FOXBOROUGH, Mass. -- At some point, the trail of tail lights leaving the parking lots dimmed. But if those drivers, determined to beat the traffic home during a shocking blowout, had put their cars in reverse on the roads outside Gillette Stadium on Sunday night, it would not have been as sudden a turnaround as what was taking place inside.
Inside, the New England Patriots -- whose first-half dysfunction had drawn a fan-generated soundtrack of booing -- were making sure the 14th installment of the Tom Brady-Peyton Manning rivalry would add to the lore of the two greatest quarterbacks of their generation, by turning their hopes over to Brady to save them again, by ensuring the game would not be so lopsided that Manning would be rendered superfluous.
Brady did save the Patriots from humiliation, and Manning, who completed just 19 of 36 passes for 150 yards and two touchdowns wiith one interception, certainly was not superfluous. But in the end, the game was not decided by their brilliance. Their legacies are secure and their Hall of Fame jackets already could be tailored, but their short-term fortunes were determined, instead, by one more catastrophic mistake, this time when the Broncos, back to receive a punt late in overtime, instead watched as Wes Welker, the former Patriot, waved for a fair catch, only to have the ball bounce in front of him into one of his teammates. The Patriots recovered the ball at the Broncos' 13-yard line.
When Stephen Gostkowski's 31-yard field goal sailed through goal posts that had been swaying in the wind all night, the Patriots had an improbable 34-31 victory, and the Broncos had a dispiriting loss that makes next weekend's rematch with the Kansas City Chiefs critical for their playoff seeding.
"We say play for 60 minutes, it took a lot more than that tonight," said normally taciturn Patriots coach Bill Belichick, who was so ebullient after the game that he actually asked reporters if they had any other questions. "It certainly wasn't a very good first half in any area. We just stuck it out."
Manning had once crafted one of his finest moments on the backs of the Patriots, with a sizzling comeback from a yawning first-half deficit that morphed into an epic second half in a playoff game that ultimately led to his lone Super Bowl title. But this was something else.
This wasn't two teams going back and forth, as had happened in the second half of the 2006 AFC Championship Game. This was one team performing well for one half, then collapsing in the other, and one team sleepwalking through the first 30 minutes before enlivening the game in the second.
This was the Patriots, outmuscled and embarrassed, handing the Broncos a 24-0 halftime lead with three fumbles. Saying at halftime that they needed to just start over, and then scoring 27 points in 17 minutes to take the lead early in the fourth quarter.
"I don't even know how you coach that," Brady said of recovering from the first half.
And then Manning stringing some of his best passes of the season together in a drive that tied the game. And then Belichick taking the wind -- but not the ball -- to start overtime, an unorthodox decision that essentially dared Manning to drive the Broncos into the biting, blustery gusts to beat the Patriots on the first drive of overtime. Belichick once had chosen to go for it on fourth-and-2 from his own territory to keep the ball out of Manning's hands. This was the opposite -- he put the ball into Manning's hands but made him deal with a bedeviling wind that was gusting to 20 mph.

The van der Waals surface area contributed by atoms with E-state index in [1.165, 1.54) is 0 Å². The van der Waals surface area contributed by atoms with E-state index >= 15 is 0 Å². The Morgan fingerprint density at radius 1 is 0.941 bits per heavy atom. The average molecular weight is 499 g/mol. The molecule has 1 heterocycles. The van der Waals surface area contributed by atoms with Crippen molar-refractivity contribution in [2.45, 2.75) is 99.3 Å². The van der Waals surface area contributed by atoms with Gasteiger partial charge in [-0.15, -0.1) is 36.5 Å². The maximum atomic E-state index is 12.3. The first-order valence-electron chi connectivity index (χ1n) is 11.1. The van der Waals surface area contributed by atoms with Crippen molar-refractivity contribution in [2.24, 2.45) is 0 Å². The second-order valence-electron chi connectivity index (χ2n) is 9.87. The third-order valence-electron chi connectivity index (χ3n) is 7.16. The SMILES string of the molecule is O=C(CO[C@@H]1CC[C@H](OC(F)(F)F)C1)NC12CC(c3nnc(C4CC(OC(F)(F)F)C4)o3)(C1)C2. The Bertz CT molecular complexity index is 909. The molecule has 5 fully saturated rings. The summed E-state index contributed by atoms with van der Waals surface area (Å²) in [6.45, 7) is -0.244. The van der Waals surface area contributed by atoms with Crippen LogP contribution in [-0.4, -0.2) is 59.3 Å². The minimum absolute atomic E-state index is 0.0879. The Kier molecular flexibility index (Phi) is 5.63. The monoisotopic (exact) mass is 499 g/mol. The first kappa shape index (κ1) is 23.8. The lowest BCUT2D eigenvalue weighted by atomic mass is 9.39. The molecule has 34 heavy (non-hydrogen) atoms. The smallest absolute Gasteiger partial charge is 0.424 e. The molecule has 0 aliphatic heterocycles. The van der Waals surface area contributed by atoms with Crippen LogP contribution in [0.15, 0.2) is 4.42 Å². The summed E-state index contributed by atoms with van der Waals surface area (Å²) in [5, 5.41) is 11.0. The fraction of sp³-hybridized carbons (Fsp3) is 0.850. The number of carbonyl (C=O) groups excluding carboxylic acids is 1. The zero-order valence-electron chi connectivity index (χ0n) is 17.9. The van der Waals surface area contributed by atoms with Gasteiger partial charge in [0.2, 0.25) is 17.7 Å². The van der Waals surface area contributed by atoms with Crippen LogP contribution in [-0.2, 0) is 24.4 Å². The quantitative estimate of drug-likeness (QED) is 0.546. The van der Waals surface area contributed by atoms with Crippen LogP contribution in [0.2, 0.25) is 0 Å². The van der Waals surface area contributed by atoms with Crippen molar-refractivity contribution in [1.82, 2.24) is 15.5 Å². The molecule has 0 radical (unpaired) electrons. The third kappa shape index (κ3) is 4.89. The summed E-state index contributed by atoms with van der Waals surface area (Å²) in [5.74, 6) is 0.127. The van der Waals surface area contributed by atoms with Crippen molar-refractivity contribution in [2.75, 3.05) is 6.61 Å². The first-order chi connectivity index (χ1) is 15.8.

The gambit worked. The Broncos couldn't get into the end zone on the first drive to immediately end overtime. And when a Denver overtime drive stalled at the New England 42-yard line, the Broncos opted to punt rather than try a long field goal into wind that was blowing directly at them.
"It was a strong wind," Belichick said. "We just had to keep them out of the end zone. If felt like the wind would be an advantage if we kept them out of the end zone of that drive. The wind was significant."
So was this victory for the Patriots. While their injury-riddled defense was shredded for 280 rushing yards by the Broncos, Brady was masterful in leading the comeback, completing 34 of 50 passes for 344 yards and three touchdowns. Much of the speculation entering the game was how the difficult weather conditions would affect Manning and his closely scrutinized arm strength. For parts of the game, his passes wobbled. But on his touchdown pass to Jacob Tamme and then on the drive that sent the game to overtime, he was crisp and accurate.
It was the Denver defense that failed in the second half, after swarming in the first. Brady was sacked three times in the first half, not at all in the second. And after Dominique Rodgers-Cromartie was hurt while contesting a Hail Mary at the end of the first half, Brady was able to find holes to fit in his uncontested passes in the second half.
This might have been the final meeting of Manning and Brady, although from the looks of both teams, it is entirely possible they will meet again in the playoffs that begin in little more than a month. The ledger, for now, stands 10 victories for Brady, four for Manning, the last three to Brady -- and one crushing disappointment Sunday night for Manning.
"They've got a good offense," Manning said. "Tom's a great quarterback. We helped them with some short fields, but give them credit. They made the plays in the second half, and we didn't."
Follow Judy Battista on Twitter @judybattista.